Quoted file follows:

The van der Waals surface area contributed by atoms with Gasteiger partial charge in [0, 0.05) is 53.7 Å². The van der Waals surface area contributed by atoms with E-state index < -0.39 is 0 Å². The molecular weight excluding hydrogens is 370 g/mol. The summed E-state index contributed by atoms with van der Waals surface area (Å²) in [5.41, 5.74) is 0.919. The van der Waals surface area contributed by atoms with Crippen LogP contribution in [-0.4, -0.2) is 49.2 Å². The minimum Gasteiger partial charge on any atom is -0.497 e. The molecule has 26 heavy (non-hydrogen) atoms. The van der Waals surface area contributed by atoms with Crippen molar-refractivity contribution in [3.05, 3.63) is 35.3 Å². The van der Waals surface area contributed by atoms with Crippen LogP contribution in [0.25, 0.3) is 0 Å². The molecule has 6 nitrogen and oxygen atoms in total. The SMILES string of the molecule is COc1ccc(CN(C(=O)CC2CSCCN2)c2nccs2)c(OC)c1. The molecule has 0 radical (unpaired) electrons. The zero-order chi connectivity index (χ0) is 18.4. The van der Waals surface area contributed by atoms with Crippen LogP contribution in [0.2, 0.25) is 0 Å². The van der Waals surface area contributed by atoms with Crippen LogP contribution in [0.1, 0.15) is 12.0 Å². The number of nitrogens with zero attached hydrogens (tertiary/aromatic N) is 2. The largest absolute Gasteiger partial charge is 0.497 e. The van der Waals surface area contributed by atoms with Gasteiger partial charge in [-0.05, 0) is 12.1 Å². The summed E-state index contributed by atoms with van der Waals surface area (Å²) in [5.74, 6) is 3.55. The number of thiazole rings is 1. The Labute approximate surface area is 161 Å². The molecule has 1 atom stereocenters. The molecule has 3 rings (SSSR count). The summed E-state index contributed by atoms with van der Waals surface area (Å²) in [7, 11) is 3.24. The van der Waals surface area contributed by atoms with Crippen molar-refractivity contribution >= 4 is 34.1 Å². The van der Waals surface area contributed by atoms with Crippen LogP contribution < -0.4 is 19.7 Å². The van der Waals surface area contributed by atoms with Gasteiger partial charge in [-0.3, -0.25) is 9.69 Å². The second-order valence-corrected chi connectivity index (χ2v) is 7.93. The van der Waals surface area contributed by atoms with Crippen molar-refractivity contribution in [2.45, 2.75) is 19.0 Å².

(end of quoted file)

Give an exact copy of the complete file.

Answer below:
The van der Waals surface area contributed by atoms with Gasteiger partial charge in [0, 0.05) is 53.7 Å². The van der Waals surface area contributed by atoms with E-state index < -0.39 is 0 Å². The molecular weight excluding hydrogens is 370 g/mol. The summed E-state index contributed by atoms with van der Waals surface area (Å²) in [5.41, 5.74) is 0.919. The van der Waals surface area contributed by atoms with Crippen LogP contribution in [-0.4, -0.2) is 49.2 Å². The minimum Gasteiger partial charge on any atom is -0.497 e. The molecule has 26 heavy (non-hydrogen) atoms. The van der Waals surface area contributed by atoms with Crippen molar-refractivity contribution in [3.05, 3.63) is 35.3 Å². The van der Waals surface area contributed by atoms with Crippen LogP contribution in [0.25, 0.3) is 0 Å². The molecule has 6 nitrogen and oxygen atoms in total. The SMILES string of the molecule is COc1ccc(CN(C(=O)CC2CSCCN2)c2nccs2)c(OC)c1. The molecule has 0 radical (unpaired) electrons. The zero-order chi connectivity index (χ0) is 18.4. The van der Waals surface area contributed by atoms with Crippen LogP contribution in [0.2, 0.25) is 0 Å². The van der Waals surface area contributed by atoms with Crippen LogP contribution in [0.1, 0.15) is 12.0 Å². The number of nitrogens with zero attached hydrogens (tertiary/aromatic N) is 2. The largest absolute Gasteiger partial charge is 0.497 e. The van der Waals surface area contributed by atoms with Gasteiger partial charge in [-0.05, 0) is 12.1 Å². The summed E-state index contributed by atoms with van der Waals surface area (Å²) in [5.74, 6) is 3.55. The number of thiazole rings is 1. The Labute approximate surface area is 161 Å². The molecule has 1 atom stereocenters. The molecule has 3 rings (SSSR count). The summed E-state index contributed by atoms with van der Waals surface area (Å²) in [7, 11) is 3.24. The van der Waals surface area contributed by atoms with Crippen molar-refractivity contribution >= 4 is 34.1 Å². The van der Waals surface area contributed by atoms with Crippen LogP contribution < -0.4 is 19.7 Å². The van der Waals surface area contributed by atoms with Gasteiger partial charge in [-0.3, -0.25) is 9.69 Å². The second-order valence-corrected chi connectivity index (χ2v) is 7.93. The van der Waals surface area contributed by atoms with Crippen molar-refractivity contribution in [2.45, 2.75) is 19.0 Å².